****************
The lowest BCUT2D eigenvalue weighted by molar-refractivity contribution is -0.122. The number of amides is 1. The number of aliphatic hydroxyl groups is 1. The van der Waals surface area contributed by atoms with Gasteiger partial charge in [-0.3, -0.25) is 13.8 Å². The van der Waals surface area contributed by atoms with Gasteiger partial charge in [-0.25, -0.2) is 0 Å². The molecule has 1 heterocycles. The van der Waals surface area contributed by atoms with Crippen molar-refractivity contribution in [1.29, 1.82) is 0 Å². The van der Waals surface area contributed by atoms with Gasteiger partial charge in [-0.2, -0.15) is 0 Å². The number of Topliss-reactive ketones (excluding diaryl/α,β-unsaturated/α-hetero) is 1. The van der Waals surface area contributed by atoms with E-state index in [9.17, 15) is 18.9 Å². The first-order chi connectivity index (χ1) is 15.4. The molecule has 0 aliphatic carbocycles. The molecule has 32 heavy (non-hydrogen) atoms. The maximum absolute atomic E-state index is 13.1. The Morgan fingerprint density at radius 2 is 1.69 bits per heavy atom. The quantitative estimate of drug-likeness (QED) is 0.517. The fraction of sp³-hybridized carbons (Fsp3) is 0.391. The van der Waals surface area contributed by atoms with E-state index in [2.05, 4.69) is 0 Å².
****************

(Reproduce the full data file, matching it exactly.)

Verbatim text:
The lowest BCUT2D eigenvalue weighted by molar-refractivity contribution is -0.122. The number of amides is 1. The number of aliphatic hydroxyl groups is 1. The van der Waals surface area contributed by atoms with Gasteiger partial charge in [-0.3, -0.25) is 13.8 Å². The van der Waals surface area contributed by atoms with Gasteiger partial charge in [-0.25, -0.2) is 0 Å². The molecule has 1 heterocycles. The van der Waals surface area contributed by atoms with Crippen molar-refractivity contribution in [1.29, 1.82) is 0 Å². The van der Waals surface area contributed by atoms with Gasteiger partial charge in [-0.2, -0.15) is 0 Å². The number of Topliss-reactive ketones (excluding diaryl/α,β-unsaturated/α-hetero) is 1. The van der Waals surface area contributed by atoms with E-state index in [9.17, 15) is 18.9 Å². The first-order chi connectivity index (χ1) is 15.4. The molecule has 0 aliphatic carbocycles. The molecule has 32 heavy (non-hydrogen) atoms. The maximum absolute atomic E-state index is 13.1. The Morgan fingerprint density at radius 2 is 1.69 bits per heavy atom. The quantitative estimate of drug-likeness (QED) is 0.517. The fraction of sp³-hybridized carbons (Fsp3) is 0.391. The van der Waals surface area contributed by atoms with E-state index in [2.05, 4.69) is 0 Å².